Category

recycling

Playing outdoors

Outdoor play is an essential part of any child’s development

By | Education, environment, fun for children, Green, play, Playing, recycling, Sprintime, Uncategorized
by Laura Gifford
Little Deers Preschool

The rising trend of Forest Schools around the country displays just how important outdoor play and learning is. In a world of computer games and social media, outdoor play for children is easily overlooked or dismissed as something that was done ‘back in the day’.

It’s important now more than ever that children have exposure to nature and the outdoor world. If the recent pandemic has taught us anything it’s that family time is precious and nature can still be enjoyed when other indoor pursuits can’t. In recent months, a lot of families have reconnected with the outdoor world enjoying leisurely walks in their local parks or forests.

Studies have consistently shown that playing in an outdoor environment reduces stress while increasing vitamin D levels, promoting social skills, and even increasing attention spans.

A lot more parents these days are choosing Forest Schools and outdoor settings for their child’s early education than ever before. In the UK alone there are over 45 registered Forest Schools and in Sussex over 10 forest style preschools. The benefits of outdoor play are endless.
Children are stimulated by the outdoors and typically experience, over time, an increase in their self-belief, confidence, learning capacity, enthusiasm, communication and problem-solving skills and emotional wellbeing.

In an outdoor learning setting, children are physically and mentally more active and generally lead healthier lifestyles. Another recent study showed that outdoor play significantly reduced the symptoms of ADHD, a condition that now affects 11% of all school children. On top of this, playing outdoors promotes self-confidence, fine motor skills, and balance. It promotes self-reliance, increases flexibility, and improves overall co-ordination.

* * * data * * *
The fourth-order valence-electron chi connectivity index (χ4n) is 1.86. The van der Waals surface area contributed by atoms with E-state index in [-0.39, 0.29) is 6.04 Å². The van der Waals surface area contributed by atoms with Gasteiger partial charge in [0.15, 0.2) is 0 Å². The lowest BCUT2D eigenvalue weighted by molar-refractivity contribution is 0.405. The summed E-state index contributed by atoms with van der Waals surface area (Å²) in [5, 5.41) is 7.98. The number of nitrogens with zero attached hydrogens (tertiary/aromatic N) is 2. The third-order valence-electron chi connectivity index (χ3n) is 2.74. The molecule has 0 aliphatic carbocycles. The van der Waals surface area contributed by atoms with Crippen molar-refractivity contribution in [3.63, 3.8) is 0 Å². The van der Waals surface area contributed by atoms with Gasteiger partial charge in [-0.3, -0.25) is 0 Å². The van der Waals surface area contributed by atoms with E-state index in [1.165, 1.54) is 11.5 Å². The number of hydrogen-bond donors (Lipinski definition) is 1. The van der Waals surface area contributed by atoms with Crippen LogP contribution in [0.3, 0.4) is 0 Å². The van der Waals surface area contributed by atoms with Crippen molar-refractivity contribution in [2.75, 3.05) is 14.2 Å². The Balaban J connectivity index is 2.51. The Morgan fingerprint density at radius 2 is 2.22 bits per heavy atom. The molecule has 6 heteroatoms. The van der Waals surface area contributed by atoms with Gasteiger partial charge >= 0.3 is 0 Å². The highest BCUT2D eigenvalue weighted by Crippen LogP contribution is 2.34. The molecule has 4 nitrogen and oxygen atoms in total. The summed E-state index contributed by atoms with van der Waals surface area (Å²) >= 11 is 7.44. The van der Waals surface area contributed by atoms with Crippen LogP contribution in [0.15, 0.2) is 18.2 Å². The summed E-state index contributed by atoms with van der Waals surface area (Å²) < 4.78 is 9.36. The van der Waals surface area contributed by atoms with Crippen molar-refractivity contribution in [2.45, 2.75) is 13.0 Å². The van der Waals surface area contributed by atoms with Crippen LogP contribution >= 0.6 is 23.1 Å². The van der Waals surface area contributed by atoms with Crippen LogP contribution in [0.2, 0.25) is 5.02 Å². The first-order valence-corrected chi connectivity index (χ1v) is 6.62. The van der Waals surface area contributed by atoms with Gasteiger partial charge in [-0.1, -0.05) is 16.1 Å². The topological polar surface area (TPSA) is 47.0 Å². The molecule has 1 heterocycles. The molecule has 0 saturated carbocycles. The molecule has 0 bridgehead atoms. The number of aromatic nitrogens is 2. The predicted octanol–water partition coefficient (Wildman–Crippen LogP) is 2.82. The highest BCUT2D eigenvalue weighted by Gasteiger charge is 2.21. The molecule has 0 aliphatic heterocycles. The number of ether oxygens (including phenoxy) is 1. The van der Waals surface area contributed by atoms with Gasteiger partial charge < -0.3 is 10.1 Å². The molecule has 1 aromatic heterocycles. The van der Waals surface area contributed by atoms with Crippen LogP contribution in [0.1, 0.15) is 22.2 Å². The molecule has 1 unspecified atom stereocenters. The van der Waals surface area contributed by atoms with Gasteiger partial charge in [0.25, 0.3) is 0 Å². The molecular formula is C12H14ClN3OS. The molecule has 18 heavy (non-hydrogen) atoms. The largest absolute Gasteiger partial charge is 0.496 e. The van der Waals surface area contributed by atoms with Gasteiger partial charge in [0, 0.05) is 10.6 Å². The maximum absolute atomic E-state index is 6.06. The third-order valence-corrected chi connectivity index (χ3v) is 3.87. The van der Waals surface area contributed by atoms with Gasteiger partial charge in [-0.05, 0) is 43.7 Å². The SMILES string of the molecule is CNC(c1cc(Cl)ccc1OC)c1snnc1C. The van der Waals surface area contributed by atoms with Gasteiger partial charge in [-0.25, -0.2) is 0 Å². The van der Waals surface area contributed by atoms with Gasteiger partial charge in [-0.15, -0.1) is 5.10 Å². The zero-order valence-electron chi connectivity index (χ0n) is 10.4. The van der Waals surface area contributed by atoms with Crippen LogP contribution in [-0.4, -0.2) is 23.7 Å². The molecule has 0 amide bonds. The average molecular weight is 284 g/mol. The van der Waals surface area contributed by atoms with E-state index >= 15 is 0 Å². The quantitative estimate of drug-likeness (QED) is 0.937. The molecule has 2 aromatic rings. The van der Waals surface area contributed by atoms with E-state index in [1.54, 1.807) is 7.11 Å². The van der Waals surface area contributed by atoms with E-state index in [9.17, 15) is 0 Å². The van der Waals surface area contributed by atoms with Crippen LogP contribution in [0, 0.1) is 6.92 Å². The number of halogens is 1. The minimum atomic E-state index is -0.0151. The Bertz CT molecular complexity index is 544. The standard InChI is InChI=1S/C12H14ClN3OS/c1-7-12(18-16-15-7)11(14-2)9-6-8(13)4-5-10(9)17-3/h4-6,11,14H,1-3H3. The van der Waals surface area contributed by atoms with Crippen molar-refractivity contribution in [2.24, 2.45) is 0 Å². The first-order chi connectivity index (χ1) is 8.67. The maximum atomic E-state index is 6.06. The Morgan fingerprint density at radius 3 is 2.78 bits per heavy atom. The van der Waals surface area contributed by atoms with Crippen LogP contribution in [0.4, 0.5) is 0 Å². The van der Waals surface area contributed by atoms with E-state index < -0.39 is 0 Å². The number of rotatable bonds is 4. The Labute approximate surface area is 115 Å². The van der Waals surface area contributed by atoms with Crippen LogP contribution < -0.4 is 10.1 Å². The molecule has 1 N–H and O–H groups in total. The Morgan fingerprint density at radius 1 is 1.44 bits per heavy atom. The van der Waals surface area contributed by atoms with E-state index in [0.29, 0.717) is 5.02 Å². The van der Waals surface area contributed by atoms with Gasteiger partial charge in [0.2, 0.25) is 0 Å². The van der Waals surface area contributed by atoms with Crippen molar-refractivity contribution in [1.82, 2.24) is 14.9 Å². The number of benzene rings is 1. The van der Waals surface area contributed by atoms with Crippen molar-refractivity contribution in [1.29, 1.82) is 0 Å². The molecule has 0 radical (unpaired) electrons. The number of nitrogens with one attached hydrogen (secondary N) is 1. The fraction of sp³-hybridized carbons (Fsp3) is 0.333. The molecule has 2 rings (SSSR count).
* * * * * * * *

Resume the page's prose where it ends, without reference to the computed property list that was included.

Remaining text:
When it comes to toddlers and preschoolers, being outside is an exciting sensory experience. Babies will enjoy the exciting visuals on offer as you take them for a walk outdoors. Toddlers love the chance to explore different spaces and touch natural objects – leaves, pinecones and puddles included.

Playing outside is really important as it gives your little one the chance to look around and learn. While you’re having fun as a family, taking your children outdoors and supporting their play is also helping your development as well as theirs – the whole family benefits from being outside.

Another benefit of outdoor play is that your child learns to appreciate and respect the environment around them. Teaching your child, the importance of taking care of the environment, placing rubbish in the bin, ensuring they look after plants and animals they encounter, is hugely beneficial to them.

In the US, Forest Kindergarten or Nature School is quite common and often referred to as a ‘classroom without walls’ where young children spend their time outdoors in nature creating toys with found objects and experiencing little adventures with their imaginations.

In Germany, Waldkindergraten (forest kindergarten) is also common. And lately, in America, the popularity of ‘out of the classroom and into the woods’ preschools and kindergartens is growing as more parents are starting to feel that academics and tests have become the focus rather than non-cognitive, social emotional development and personal growth.

Starting your child’s education years in a setting which will give them opportunities to grow in such a positive way seems like a sensible choice to make.

Little Deers is a forest style preschool in the village of Nutley, East Sussex and have been running for over 30 years, providing an exciting and stimulating environment for children surrounded by the beautiful Ashdown Forest. www.nutleypreschool.org.uk

Sources:
www.childdevelopmentinfo.com/parenting/the-benefits-of-outdoor-play-for-preschoolers/#gs.d326o8
www.forestschooltraining.co.uk/forest-school/the-benefits/